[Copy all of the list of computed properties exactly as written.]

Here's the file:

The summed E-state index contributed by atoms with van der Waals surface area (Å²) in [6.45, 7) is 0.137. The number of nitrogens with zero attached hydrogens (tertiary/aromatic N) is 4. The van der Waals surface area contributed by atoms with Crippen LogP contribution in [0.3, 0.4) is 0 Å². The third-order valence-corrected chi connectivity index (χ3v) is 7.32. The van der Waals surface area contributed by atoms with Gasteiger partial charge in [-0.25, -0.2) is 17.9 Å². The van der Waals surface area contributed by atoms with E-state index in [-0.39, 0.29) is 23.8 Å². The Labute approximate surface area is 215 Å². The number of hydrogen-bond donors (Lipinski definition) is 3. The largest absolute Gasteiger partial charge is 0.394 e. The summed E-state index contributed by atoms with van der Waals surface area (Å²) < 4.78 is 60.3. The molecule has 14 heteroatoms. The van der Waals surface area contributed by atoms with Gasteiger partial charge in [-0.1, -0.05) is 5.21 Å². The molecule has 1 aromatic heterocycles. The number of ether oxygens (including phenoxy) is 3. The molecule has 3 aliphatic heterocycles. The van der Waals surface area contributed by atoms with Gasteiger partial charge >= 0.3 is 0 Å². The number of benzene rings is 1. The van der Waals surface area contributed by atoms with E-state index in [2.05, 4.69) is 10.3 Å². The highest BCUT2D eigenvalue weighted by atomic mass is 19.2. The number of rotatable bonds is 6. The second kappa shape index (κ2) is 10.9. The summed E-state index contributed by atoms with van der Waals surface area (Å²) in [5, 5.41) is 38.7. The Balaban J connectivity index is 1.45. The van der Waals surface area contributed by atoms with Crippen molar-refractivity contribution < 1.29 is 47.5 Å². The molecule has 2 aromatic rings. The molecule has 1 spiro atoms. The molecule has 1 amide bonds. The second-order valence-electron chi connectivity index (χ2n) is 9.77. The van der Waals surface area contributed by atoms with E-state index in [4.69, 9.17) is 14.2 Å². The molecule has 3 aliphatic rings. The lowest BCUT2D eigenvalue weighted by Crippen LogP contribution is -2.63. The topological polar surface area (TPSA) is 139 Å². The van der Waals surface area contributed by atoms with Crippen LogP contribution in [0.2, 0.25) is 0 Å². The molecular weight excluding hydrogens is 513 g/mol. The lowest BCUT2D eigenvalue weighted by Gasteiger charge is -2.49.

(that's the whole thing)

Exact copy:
The summed E-state index contributed by atoms with van der Waals surface area (Å²) in [6.45, 7) is 0.137. The number of nitrogens with zero attached hydrogens (tertiary/aromatic N) is 4. The van der Waals surface area contributed by atoms with Crippen LogP contribution in [0.3, 0.4) is 0 Å². The third-order valence-corrected chi connectivity index (χ3v) is 7.32. The van der Waals surface area contributed by atoms with Gasteiger partial charge in [-0.25, -0.2) is 17.9 Å². The van der Waals surface area contributed by atoms with E-state index in [-0.39, 0.29) is 23.8 Å². The Labute approximate surface area is 215 Å². The number of hydrogen-bond donors (Lipinski definition) is 3. The largest absolute Gasteiger partial charge is 0.394 e. The summed E-state index contributed by atoms with van der Waals surface area (Å²) < 4.78 is 60.3. The molecule has 14 heteroatoms. The van der Waals surface area contributed by atoms with Gasteiger partial charge in [-0.1, -0.05) is 5.21 Å². The molecule has 1 aromatic heterocycles. The number of ether oxygens (including phenoxy) is 3. The molecule has 3 aliphatic heterocycles. The van der Waals surface area contributed by atoms with Gasteiger partial charge >= 0.3 is 0 Å². The number of benzene rings is 1. The van der Waals surface area contributed by atoms with E-state index in [2.05, 4.69) is 10.3 Å². The highest BCUT2D eigenvalue weighted by atomic mass is 19.2. The number of rotatable bonds is 6. The second kappa shape index (κ2) is 10.9. The summed E-state index contributed by atoms with van der Waals surface area (Å²) in [5, 5.41) is 38.7. The Balaban J connectivity index is 1.45. The van der Waals surface area contributed by atoms with Crippen molar-refractivity contribution < 1.29 is 47.5 Å². The molecule has 2 aromatic rings. The molecule has 1 spiro atoms. The molecule has 1 amide bonds. The second-order valence-electron chi connectivity index (χ2n) is 9.77. The van der Waals surface area contributed by atoms with E-state index in [4.69, 9.17) is 14.2 Å². The molecule has 3 aliphatic rings. The lowest BCUT2D eigenvalue weighted by Crippen LogP contribution is -2.63. The topological polar surface area (TPSA) is 139 Å². The van der Waals surface area contributed by atoms with Crippen LogP contribution in [0.2, 0.25) is 0 Å². The molecular weight excluding hydrogens is 513 g/mol. The lowest BCUT2D eigenvalue weighted by Gasteiger charge is -2.49.